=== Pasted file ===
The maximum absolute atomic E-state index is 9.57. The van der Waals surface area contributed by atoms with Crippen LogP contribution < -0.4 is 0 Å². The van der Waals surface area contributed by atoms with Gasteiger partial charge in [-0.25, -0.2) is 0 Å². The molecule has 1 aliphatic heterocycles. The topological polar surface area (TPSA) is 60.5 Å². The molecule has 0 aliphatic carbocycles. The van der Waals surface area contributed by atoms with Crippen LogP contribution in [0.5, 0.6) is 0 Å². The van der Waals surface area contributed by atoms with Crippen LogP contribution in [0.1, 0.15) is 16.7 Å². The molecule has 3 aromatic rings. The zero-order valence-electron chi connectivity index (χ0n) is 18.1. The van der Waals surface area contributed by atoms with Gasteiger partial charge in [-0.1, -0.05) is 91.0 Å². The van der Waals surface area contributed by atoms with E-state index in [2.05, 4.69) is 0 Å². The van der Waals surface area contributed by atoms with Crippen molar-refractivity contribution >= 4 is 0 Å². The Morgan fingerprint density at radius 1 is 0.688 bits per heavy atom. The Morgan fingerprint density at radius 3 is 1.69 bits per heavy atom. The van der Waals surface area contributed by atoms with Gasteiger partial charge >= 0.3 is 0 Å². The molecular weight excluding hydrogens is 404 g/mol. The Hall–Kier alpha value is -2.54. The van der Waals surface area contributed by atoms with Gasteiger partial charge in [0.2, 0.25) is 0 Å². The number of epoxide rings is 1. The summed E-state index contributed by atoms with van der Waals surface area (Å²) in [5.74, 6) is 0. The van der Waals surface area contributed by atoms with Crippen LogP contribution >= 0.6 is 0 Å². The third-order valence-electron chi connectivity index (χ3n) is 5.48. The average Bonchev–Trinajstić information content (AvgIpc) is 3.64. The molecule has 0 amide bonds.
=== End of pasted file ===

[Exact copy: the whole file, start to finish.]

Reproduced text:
The maximum absolute atomic E-state index is 9.57. The van der Waals surface area contributed by atoms with Crippen LogP contribution < -0.4 is 0 Å². The van der Waals surface area contributed by atoms with Gasteiger partial charge in [-0.25, -0.2) is 0 Å². The molecule has 1 aliphatic heterocycles. The topological polar surface area (TPSA) is 60.5 Å². The molecule has 0 aliphatic carbocycles. The van der Waals surface area contributed by atoms with Crippen LogP contribution in [0.5, 0.6) is 0 Å². The van der Waals surface area contributed by atoms with Crippen LogP contribution in [0.1, 0.15) is 16.7 Å². The molecule has 3 aromatic rings. The zero-order valence-electron chi connectivity index (χ0n) is 18.1. The van der Waals surface area contributed by atoms with Gasteiger partial charge in [-0.1, -0.05) is 91.0 Å². The van der Waals surface area contributed by atoms with E-state index in [2.05, 4.69) is 0 Å². The van der Waals surface area contributed by atoms with Crippen molar-refractivity contribution >= 4 is 0 Å². The Morgan fingerprint density at radius 1 is 0.688 bits per heavy atom. The Morgan fingerprint density at radius 3 is 1.69 bits per heavy atom. The van der Waals surface area contributed by atoms with Gasteiger partial charge >= 0.3 is 0 Å². The molecular weight excluding hydrogens is 404 g/mol. The Hall–Kier alpha value is -2.54. The van der Waals surface area contributed by atoms with Gasteiger partial charge in [0.2, 0.25) is 0 Å². The number of epoxide rings is 1. The summed E-state index contributed by atoms with van der Waals surface area (Å²) in [5.74, 6) is 0. The van der Waals surface area contributed by atoms with Crippen LogP contribution >= 0.6 is 0 Å². The third-order valence-electron chi connectivity index (χ3n) is 5.48. The average Bonchev–Trinajstić information content (AvgIpc) is 3.64. The molecule has 0 amide bonds.